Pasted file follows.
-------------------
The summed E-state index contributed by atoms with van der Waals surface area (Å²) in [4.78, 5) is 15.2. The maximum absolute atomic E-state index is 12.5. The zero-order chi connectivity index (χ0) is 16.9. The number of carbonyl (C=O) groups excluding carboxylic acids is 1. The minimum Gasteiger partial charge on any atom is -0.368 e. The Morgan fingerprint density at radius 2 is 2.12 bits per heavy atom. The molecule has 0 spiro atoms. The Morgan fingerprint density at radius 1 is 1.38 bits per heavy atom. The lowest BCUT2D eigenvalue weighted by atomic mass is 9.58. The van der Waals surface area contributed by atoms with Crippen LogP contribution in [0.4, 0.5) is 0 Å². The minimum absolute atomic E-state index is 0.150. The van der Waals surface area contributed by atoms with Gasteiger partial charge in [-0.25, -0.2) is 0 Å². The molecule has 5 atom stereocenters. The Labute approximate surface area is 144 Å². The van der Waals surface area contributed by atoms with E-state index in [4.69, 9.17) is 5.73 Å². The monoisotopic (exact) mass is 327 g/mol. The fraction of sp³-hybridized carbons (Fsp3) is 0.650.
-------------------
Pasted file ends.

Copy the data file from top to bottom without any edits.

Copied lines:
The summed E-state index contributed by atoms with van der Waals surface area (Å²) in [4.78, 5) is 15.2. The maximum absolute atomic E-state index is 12.5. The zero-order chi connectivity index (χ0) is 16.9. The number of carbonyl (C=O) groups excluding carboxylic acids is 1. The minimum Gasteiger partial charge on any atom is -0.368 e. The Morgan fingerprint density at radius 2 is 2.12 bits per heavy atom. The molecule has 0 spiro atoms. The Morgan fingerprint density at radius 1 is 1.38 bits per heavy atom. The lowest BCUT2D eigenvalue weighted by atomic mass is 9.58. The van der Waals surface area contributed by atoms with Crippen LogP contribution in [0.4, 0.5) is 0 Å². The minimum absolute atomic E-state index is 0.150. The van der Waals surface area contributed by atoms with Gasteiger partial charge in [-0.25, -0.2) is 0 Å². The molecule has 5 atom stereocenters. The Labute approximate surface area is 144 Å². The van der Waals surface area contributed by atoms with E-state index in [4.69, 9.17) is 5.73 Å². The monoisotopic (exact) mass is 327 g/mol. The fraction of sp³-hybridized carbons (Fsp3) is 0.650.